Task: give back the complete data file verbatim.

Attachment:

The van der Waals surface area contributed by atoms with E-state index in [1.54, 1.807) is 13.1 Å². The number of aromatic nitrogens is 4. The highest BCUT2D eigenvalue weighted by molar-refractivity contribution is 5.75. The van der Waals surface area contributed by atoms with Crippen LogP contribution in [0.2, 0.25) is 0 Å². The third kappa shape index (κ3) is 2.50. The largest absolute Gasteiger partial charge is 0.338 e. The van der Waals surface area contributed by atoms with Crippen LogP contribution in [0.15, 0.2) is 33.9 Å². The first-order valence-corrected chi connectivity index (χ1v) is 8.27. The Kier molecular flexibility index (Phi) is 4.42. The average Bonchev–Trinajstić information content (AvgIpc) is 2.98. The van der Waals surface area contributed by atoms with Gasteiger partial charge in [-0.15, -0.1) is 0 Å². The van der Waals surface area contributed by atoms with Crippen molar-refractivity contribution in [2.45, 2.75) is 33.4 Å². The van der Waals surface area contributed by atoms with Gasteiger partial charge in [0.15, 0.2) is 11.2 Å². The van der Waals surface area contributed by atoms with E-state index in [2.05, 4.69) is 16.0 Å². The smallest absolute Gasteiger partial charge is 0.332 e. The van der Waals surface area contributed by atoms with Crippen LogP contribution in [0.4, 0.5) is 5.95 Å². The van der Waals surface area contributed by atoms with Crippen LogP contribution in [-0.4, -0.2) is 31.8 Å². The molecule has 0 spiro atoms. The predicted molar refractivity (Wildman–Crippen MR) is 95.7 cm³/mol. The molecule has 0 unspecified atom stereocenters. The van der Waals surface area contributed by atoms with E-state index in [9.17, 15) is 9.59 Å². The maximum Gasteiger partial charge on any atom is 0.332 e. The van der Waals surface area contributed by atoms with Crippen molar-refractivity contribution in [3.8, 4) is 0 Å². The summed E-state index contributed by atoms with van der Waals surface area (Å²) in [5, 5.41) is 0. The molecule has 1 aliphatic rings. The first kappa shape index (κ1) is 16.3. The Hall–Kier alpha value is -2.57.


The van der Waals surface area contributed by atoms with E-state index in [1.54, 1.807) is 13.1 Å². The number of aromatic nitrogens is 4. The highest BCUT2D eigenvalue weighted by molar-refractivity contribution is 5.75. The van der Waals surface area contributed by atoms with Crippen LogP contribution in [0.2, 0.25) is 0 Å². The third kappa shape index (κ3) is 2.50. The largest absolute Gasteiger partial charge is 0.338 e. The van der Waals surface area contributed by atoms with Crippen LogP contribution in [0.15, 0.2) is 33.9 Å². The first-order valence-corrected chi connectivity index (χ1v) is 8.27. The Kier molecular flexibility index (Phi) is 4.42. The average Bonchev–Trinajstić information content (AvgIpc) is 2.98. The van der Waals surface area contributed by atoms with Gasteiger partial charge in [-0.15, -0.1) is 0 Å². The van der Waals surface area contributed by atoms with Crippen molar-refractivity contribution in [2.45, 2.75) is 33.4 Å². The van der Waals surface area contributed by atoms with Gasteiger partial charge in [0.15, 0.2) is 11.2 Å². The van der Waals surface area contributed by atoms with E-state index in [2.05, 4.69) is 16.0 Å². The smallest absolute Gasteiger partial charge is 0.332 e. The van der Waals surface area contributed by atoms with Crippen LogP contribution in [0.4, 0.5) is 5.95 Å². The van der Waals surface area contributed by atoms with Crippen LogP contribution in [-0.4, -0.2) is 31.8 Å². The molecule has 0 spiro atoms. The predicted molar refractivity (Wildman–Crippen MR) is 95.7 cm³/mol. The molecule has 0 unspecified atom stereocenters. The van der Waals surface area contributed by atoms with E-state index in [9.17, 15) is 9.59 Å². The maximum Gasteiger partial charge on any atom is 0.332 e. The van der Waals surface area contributed by atoms with Crippen molar-refractivity contribution in [3.8, 4) is 0 Å². The summed E-state index contributed by atoms with van der Waals surface area (Å²) in [5, 5.41) is 0. The molecule has 1 aliphatic rings. The first kappa shape index (κ1) is 16.3. The Hall–Kier alpha value is -2.57.